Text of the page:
Renewable or non-renewable resources

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Natural resources form the backbone of each economy. Their use and transformation create capital stocks that add to the wealth of present and future generations. However, some resources are non-renewable, such as groundwater or minerals. The use of fossil fuels has serious impacts on problems of Global Change, especially Climate Change. Waste volumes are predicted to continue rising unless remedial action is taken. Waste prevention will be a key element to the sustainable use of natural resources. Further measures are needed to encourage recycling and recovery of wastes, which will add to resource efficiency.[1]

But as the first and most urgent step, environmental flows of production and consumption need to be cleared from harmful and dangerous substances by means of substitution. The second stept towards a more sustainable future will then be the issue of reduced use and consumption and an increased use of renewable resources. But also for renewable resources, a sustainable use has to be ensured. A key principle of sustainability is to limit the use of renewable resources to the extent of their regeneration rate and to respect the carrying capacity of eco-systems.[1]

In the Sixth Environment Action Programme "Environment 2010: Our future, Our choice" the objective "Sustainable use of natural resources and management of wastes" is one of the four main focus areas: Consumption of renewable and non-renewable resources shall not exceed the carrying capacity of the environment and a de-coupling of resource use from economic growth shall be achieved through significantly improved resource efficiency, dematerialisation of the economy, and waste prevention.The EU aims to derive 12% of gross energy consumption from renewable fuels by 2010, according to the 2001 Directive on Renewables. It has adopted a wide range of policy measures to regulate the use of renewable and non-renewable resources, including detailed regulation and policy programmes on Climate Change and Energy Policy, Waste management, Integrated Product Policy and so on.[1]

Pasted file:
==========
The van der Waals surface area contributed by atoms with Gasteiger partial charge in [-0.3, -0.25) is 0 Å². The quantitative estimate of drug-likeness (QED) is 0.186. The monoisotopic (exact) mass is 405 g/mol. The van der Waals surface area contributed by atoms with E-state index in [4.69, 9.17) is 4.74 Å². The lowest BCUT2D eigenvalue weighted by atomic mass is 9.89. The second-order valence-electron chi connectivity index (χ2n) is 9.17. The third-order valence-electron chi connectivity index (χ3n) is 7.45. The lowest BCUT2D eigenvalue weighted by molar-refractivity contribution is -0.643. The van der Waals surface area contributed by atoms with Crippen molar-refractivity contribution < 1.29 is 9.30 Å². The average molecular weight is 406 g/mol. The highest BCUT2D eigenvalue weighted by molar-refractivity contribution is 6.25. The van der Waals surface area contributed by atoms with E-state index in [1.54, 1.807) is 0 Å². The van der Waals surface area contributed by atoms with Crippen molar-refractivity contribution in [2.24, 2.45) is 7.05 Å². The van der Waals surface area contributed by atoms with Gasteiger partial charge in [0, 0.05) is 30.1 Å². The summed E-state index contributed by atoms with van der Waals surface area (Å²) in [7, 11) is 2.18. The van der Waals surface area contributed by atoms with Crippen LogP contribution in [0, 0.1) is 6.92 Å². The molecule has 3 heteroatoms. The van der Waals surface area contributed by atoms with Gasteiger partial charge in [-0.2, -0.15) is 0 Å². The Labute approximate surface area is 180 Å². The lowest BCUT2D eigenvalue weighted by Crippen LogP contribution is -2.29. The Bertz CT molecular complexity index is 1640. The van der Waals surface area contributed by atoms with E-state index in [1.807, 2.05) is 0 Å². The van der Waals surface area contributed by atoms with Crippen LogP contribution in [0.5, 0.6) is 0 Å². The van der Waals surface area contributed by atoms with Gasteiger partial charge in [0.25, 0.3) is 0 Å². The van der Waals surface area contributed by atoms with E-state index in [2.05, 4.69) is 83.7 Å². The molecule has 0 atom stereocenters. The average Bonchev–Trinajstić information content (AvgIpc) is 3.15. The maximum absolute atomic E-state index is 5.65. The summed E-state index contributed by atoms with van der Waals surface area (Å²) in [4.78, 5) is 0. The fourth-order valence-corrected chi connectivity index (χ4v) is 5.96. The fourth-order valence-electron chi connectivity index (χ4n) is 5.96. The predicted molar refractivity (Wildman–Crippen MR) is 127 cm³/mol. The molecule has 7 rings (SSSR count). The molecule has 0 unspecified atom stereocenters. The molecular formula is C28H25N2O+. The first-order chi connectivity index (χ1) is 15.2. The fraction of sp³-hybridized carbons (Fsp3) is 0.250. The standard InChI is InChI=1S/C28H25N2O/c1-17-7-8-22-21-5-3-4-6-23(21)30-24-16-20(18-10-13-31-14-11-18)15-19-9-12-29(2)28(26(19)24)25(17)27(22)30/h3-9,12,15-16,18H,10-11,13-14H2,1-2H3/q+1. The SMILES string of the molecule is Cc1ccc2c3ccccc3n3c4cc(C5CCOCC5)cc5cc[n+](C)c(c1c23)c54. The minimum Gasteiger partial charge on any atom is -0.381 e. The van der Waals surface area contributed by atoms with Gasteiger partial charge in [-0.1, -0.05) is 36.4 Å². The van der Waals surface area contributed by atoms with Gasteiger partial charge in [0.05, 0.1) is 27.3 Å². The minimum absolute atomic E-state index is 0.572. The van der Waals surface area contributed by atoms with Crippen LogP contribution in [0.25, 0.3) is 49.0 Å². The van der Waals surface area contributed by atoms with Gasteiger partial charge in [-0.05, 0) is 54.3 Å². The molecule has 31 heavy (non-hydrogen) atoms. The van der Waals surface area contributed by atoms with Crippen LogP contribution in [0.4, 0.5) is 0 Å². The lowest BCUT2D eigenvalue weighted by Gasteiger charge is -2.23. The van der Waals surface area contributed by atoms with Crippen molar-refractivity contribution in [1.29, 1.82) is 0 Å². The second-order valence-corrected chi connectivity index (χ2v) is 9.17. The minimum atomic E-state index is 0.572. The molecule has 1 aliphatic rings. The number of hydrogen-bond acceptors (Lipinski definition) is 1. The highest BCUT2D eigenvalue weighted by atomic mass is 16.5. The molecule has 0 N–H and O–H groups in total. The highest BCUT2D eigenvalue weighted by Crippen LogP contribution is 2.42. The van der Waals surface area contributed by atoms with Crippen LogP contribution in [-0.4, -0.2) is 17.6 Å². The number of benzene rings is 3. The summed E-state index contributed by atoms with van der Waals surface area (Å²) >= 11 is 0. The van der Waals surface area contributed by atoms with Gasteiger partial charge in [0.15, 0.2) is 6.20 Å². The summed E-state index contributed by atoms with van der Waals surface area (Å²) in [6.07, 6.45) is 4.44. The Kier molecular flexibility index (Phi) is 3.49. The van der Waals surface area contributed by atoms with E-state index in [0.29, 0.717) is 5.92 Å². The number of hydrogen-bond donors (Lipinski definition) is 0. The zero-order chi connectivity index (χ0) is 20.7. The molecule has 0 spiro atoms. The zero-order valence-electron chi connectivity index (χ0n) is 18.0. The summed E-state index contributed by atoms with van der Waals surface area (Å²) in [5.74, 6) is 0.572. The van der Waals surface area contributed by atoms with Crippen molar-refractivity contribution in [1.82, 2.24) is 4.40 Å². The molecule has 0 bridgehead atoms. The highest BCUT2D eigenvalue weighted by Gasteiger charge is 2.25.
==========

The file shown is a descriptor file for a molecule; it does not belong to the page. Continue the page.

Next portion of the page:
According to the Impact Assessment Guidelines of the European Commission, the following key questions are of particular importance when examining the impacts of policy initiatives on renewable or non-renewable resources:

See also


  1. 1.0 1.1 1.2 1.3 JRC: IA TOOLS. Supporting inpact assessment in the European Commission. [1]

This text is for information only and is not designed to interpret or replace any reference documents.